There is a literary tradition of writing novels to give a voice to the woman behind a famous man. The Paris Wife, Loving Frank, The Aviator’s Wife (if you’re in the mood, there are eleven terrific books in our Stand By Your Man list): even the titles of these examples locate those women as wives and lovers first, if not foremost.
Marisa Silver goes one step further in her exquisite novel Mary Coin. She gives a voice to a woman famous in her own right but still completely unknown. While working for a New Deal agency in 1936, photographer Dorothea Lange took what is arguably the most iconic photograph of the Great Depression. Its subject, Florence Owens Thompson, is all but lost to the history books even as the photograph—“Migrant Mother”—lives on. Mary Coin reimagines the lives of both those women and their chance encounter in a dusty central California field.
Mary Coin is the woman in the photograph, but we meet her as a fearless sixteen-year-old in Tahlequah, Oklahoma, a self-described “half-breed,” granddaughter of the famous Cherokee Murderer, before she married a loving but sickly boy and had baby after baby after baby; before their crops dried up and they loaded everything they owned into the trunk of their old Hudson; before she stooped ten, twelve, fourteen hours a day to pick cotton; before her beloved husband died of tuberculosis, leaving her a widow with six children in tow; before her itinerant life became a blur of agricultural towns, cotton turning to oranges, stooping turning to reaching, the farther west her family traveled.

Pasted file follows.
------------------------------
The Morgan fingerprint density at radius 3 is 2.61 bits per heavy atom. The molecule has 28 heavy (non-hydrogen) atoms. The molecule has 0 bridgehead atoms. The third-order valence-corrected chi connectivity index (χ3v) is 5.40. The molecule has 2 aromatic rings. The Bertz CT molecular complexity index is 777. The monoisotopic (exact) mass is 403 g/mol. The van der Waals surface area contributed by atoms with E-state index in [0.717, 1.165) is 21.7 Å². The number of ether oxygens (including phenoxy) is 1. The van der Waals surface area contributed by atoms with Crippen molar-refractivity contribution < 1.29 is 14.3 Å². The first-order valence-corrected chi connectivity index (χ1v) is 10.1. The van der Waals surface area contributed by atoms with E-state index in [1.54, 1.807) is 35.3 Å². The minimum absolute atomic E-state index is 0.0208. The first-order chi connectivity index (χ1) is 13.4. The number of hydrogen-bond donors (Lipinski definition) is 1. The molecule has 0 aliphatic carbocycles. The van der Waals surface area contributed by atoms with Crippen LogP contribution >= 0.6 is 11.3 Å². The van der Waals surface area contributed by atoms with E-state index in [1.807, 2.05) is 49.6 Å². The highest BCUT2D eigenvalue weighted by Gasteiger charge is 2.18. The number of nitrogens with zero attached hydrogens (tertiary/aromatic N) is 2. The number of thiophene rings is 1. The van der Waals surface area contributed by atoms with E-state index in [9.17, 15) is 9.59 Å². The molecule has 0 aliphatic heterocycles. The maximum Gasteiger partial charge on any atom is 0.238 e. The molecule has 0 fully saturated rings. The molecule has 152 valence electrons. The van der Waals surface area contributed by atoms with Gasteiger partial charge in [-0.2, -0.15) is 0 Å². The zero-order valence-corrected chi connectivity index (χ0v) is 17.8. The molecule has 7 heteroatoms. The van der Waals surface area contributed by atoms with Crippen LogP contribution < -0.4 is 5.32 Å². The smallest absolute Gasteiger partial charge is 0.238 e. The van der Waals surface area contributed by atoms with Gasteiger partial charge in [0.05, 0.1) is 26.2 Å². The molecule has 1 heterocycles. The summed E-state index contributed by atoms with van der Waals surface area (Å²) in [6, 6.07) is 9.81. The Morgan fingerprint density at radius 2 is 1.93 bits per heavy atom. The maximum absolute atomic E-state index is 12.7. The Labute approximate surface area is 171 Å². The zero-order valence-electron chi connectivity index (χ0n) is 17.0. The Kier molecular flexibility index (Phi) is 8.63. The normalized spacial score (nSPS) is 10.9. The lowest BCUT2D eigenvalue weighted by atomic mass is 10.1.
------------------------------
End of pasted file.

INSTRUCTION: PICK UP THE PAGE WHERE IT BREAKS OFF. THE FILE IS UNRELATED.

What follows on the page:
Dorothea Lange is reimagined here as Vera Dare, a child of German immigrants who suffered from polio as a girl and grew up to hide behind the camera in order to cover up her shrunken leg and pronounced limp. She sought a bohemian life in San Francisco and married an artist twenty years her senior who had more success charming women than he did painting. As the Great Depression took hold, she worked for the government, documenting not just breadlines but the people in them.
Marisa Silver starts with the most iconic image of the Great Depression and reveals the humanity behind it. Mary Coin is more than a woman battered by circumstances. She is a determined, ferocious mother, insisting that her children go to school even as she spends her days in the fields. She is a strong woman who catches the eye of a man whose father owns the California citrus farm that employs her. She is a lover, fierce and proud, not able to trust the man’s touch or his intentions, but taking this fraught pleasure for herself with her eyes open to the heartbreaking and dangerous consequences.
The real “Migrant Mother” remains forever etched in our minds as a woman with a lined face and dirty fingernails, flanked by her children. The photograph has come to represent the Depression itself, and if you google Dorothea Lange, it’s the first image that appears. But Silver pushes the story past that moment in Nipomo, California, in 1936. The Great Depression ends. The children grow up. That moment haunts both women throughout their lives and they must reckon with the legacies it created for them. Silver writes with an acute eye to detail and an abundance of compassion. She is aware of the power of art—for Vera Dare, there is dignity in the photograph; for Mary Coin, perhaps disgrace. Silver examines both and more, taking us past the surface to the wealth of human emotion and experience beneath it.
Mary Coin is a moving, beautiful companion to “Migrant Mother.” Once you read it, you will never look at the famed photograph the same way again. This deeply researched, rich novel challenges us to look beyond even the most haunting of images to remember that a photograph captures a moment in time, but not a life in full.
A lifelong reader and writer, Wendy Sheanin is Vice President, Director of Marketing at Simon & Schuster.
In 1936, Dorothea Lange shot the most famous photograph of the Great Depression, “Migrant Mother.” Marisa Silver’s novel breathes life into that famous image in a tremendous reimagining, a compassionate, poignant, dignified portrait of an iconic and unvoiced figure.